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This page gives some introductory information the main historic attractions and museums in Alexandria.
One of the best-known ancient monuments in Alexandria is Pompey’s Pillar. Mistakenly named in the Middle Ages, it is a red granite pillar which stands on Alexandria’s ancient acropolis that was originally part of a temple colonnade. It is almost 100 feet tall, including its pedestal. Under the acropolis are the subterranean remains of the Serapeum, with carved wall niches that are thought to have provided overflow storage space for the ancient library. There are pieces of statuary on display, some found on the site and other that have been brought there, including two sphinxes.
Just a short walk southwest of the pillar are the Roman period catacombs (Kom al-Shoqafa), discovered by accident in the 20th century. The catacombs complex is cut into the existing rock, accessible by a large spiral staircase. There are several chambers decorated with sculpted pillars, statues, and other Romano-Egyptian religious symbols and burial niches. There is also a Roman-style banquet room (triclinium) that where memorial meals were held, hosted by relatives of the deceased. The site also displays some items on the surface, including some interesting tombs (complete with original wall paintings), statues and sarcophogi mostly of the same historic period.
This unique Roman Theatre is located downtown at Kom al-Dikkah (near Misr train station, the terminus). Discovered by accident in the early 1960s, it has 12 semi-circular marble tiers in good condition. The Roman Theatre site has undergone some restoration, includes placement of pillars and a display of some statues from undersea explorations. The site is also home to some mosaics in the Villa of the Birds. It is not possible to access the entire area as there is more excavation under way.
At the same site there are statues and sarcophogi on display as well as some large items (such as sphinxes and statues from earlier historic periods) that have been found during the underwater explorations in the harbour area.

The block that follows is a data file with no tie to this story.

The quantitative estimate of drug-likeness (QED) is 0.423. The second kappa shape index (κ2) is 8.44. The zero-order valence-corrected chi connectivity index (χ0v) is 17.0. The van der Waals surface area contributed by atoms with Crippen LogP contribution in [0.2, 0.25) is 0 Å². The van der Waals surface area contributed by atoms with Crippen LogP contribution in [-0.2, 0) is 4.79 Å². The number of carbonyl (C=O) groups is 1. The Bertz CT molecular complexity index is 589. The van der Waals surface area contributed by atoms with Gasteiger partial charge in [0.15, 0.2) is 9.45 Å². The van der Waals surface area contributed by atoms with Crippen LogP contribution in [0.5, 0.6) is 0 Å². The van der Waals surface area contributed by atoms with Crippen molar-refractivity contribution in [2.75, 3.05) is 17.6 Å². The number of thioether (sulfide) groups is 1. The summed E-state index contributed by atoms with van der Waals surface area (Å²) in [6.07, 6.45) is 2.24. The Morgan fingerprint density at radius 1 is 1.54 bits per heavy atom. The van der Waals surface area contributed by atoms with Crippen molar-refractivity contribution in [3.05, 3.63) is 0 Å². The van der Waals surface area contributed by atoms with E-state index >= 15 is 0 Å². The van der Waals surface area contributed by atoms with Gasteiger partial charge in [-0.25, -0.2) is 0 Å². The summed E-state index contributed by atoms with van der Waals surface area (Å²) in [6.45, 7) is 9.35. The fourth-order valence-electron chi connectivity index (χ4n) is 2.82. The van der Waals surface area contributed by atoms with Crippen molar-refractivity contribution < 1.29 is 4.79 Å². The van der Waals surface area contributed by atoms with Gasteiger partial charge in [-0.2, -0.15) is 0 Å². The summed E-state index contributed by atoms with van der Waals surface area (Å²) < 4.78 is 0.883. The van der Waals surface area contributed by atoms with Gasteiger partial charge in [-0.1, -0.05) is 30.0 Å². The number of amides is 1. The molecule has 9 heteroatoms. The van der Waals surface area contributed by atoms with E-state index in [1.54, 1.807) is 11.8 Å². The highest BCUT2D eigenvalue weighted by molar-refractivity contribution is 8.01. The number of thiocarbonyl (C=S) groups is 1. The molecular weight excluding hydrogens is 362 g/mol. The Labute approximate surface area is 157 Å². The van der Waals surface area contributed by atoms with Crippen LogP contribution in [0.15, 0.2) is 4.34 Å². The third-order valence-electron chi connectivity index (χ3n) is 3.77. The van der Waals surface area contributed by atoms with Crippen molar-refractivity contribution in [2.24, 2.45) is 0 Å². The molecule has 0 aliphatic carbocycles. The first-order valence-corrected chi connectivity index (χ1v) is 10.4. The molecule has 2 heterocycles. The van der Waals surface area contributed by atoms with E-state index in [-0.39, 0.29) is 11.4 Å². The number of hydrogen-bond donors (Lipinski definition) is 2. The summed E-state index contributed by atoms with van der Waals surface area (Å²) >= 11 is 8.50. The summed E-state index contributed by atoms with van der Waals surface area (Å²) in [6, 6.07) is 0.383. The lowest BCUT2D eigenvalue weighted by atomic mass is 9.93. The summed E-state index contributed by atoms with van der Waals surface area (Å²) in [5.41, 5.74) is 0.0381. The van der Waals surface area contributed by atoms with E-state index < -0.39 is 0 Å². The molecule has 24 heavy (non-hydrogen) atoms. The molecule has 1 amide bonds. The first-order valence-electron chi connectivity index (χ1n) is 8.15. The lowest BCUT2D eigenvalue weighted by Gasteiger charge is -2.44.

The Graeco-Roman Museum is a short walk from the Roman Theatre and home to many collections of rare Greek and Roman relics and coins. There are some 40,000 in all, ranging from the third century BC through the seventh century AD, including the Tanagra collection. Please note that until further notice this museum is currently closed for renovations.
The Royal Jewellery Museum (in Ahmed Yehia Street) reopened after a five year renovation programme in April 2010. Housed in the former palace of Princess Fatima AlZahra, it contains paintings and statues as well as royal jewelery from the Mohamed Ali dynasty.
Alexandria National Museum (near Shallalat Gardens on Fouad Street) is a small museum in a restored large Italianate villa. It contains pieces from both the above museums as well as from other archaeological sites from other parts of Egypt. Displays date from prehistoric and Phaoronic times up to 20th century. Items are labelled clearly in English and Arabic.
In addition to the catacombs mentioned above the following are also open to visitors. These are relatively small sites with underground tombs and a selection of statues on display outdoors. There is no labelling or written information available at these sites.